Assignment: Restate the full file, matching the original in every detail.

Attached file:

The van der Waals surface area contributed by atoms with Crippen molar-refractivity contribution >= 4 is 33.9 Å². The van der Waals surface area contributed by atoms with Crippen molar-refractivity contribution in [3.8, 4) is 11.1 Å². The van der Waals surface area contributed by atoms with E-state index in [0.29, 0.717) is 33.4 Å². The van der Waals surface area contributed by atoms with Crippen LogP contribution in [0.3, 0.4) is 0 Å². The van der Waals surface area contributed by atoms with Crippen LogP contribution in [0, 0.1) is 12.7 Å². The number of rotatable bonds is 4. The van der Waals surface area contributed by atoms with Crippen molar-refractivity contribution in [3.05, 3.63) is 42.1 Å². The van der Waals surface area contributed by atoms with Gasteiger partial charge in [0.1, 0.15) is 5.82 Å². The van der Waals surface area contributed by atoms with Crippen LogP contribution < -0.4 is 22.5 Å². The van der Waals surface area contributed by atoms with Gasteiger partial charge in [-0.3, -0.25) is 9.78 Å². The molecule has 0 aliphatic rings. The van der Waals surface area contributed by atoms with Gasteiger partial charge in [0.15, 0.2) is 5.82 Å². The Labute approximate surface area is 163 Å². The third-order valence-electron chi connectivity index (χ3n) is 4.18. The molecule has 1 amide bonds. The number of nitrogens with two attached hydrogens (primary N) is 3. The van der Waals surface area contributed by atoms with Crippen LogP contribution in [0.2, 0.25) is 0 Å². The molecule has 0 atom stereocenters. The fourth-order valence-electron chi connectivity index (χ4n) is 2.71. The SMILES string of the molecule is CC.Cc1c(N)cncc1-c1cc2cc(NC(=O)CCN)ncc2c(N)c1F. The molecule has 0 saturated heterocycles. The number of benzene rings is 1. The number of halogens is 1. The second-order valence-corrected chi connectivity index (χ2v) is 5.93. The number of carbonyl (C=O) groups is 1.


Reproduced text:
The van der Waals surface area contributed by atoms with Crippen molar-refractivity contribution >= 4 is 33.9 Å². The van der Waals surface area contributed by atoms with Crippen molar-refractivity contribution in [3.8, 4) is 11.1 Å². The van der Waals surface area contributed by atoms with E-state index in [0.29, 0.717) is 33.4 Å². The van der Waals surface area contributed by atoms with Crippen LogP contribution in [0.3, 0.4) is 0 Å². The van der Waals surface area contributed by atoms with Crippen LogP contribution in [0, 0.1) is 12.7 Å². The number of rotatable bonds is 4. The van der Waals surface area contributed by atoms with Crippen molar-refractivity contribution in [3.05, 3.63) is 42.1 Å². The van der Waals surface area contributed by atoms with Gasteiger partial charge in [0.1, 0.15) is 5.82 Å². The van der Waals surface area contributed by atoms with Crippen LogP contribution < -0.4 is 22.5 Å². The van der Waals surface area contributed by atoms with Gasteiger partial charge in [-0.3, -0.25) is 9.78 Å². The molecule has 0 aliphatic rings. The van der Waals surface area contributed by atoms with Gasteiger partial charge in [0.15, 0.2) is 5.82 Å². The Labute approximate surface area is 163 Å². The third-order valence-electron chi connectivity index (χ3n) is 4.18. The molecule has 1 amide bonds. The number of nitrogens with two attached hydrogens (primary N) is 3. The van der Waals surface area contributed by atoms with Crippen LogP contribution in [0.2, 0.25) is 0 Å². The molecule has 0 atom stereocenters. The fourth-order valence-electron chi connectivity index (χ4n) is 2.71. The SMILES string of the molecule is CC.Cc1c(N)cncc1-c1cc2cc(NC(=O)CCN)ncc2c(N)c1F. The molecule has 0 saturated heterocycles. The number of benzene rings is 1. The number of halogens is 1. The second-order valence-corrected chi connectivity index (χ2v) is 5.93. The number of carbonyl (C=O) groups is 1.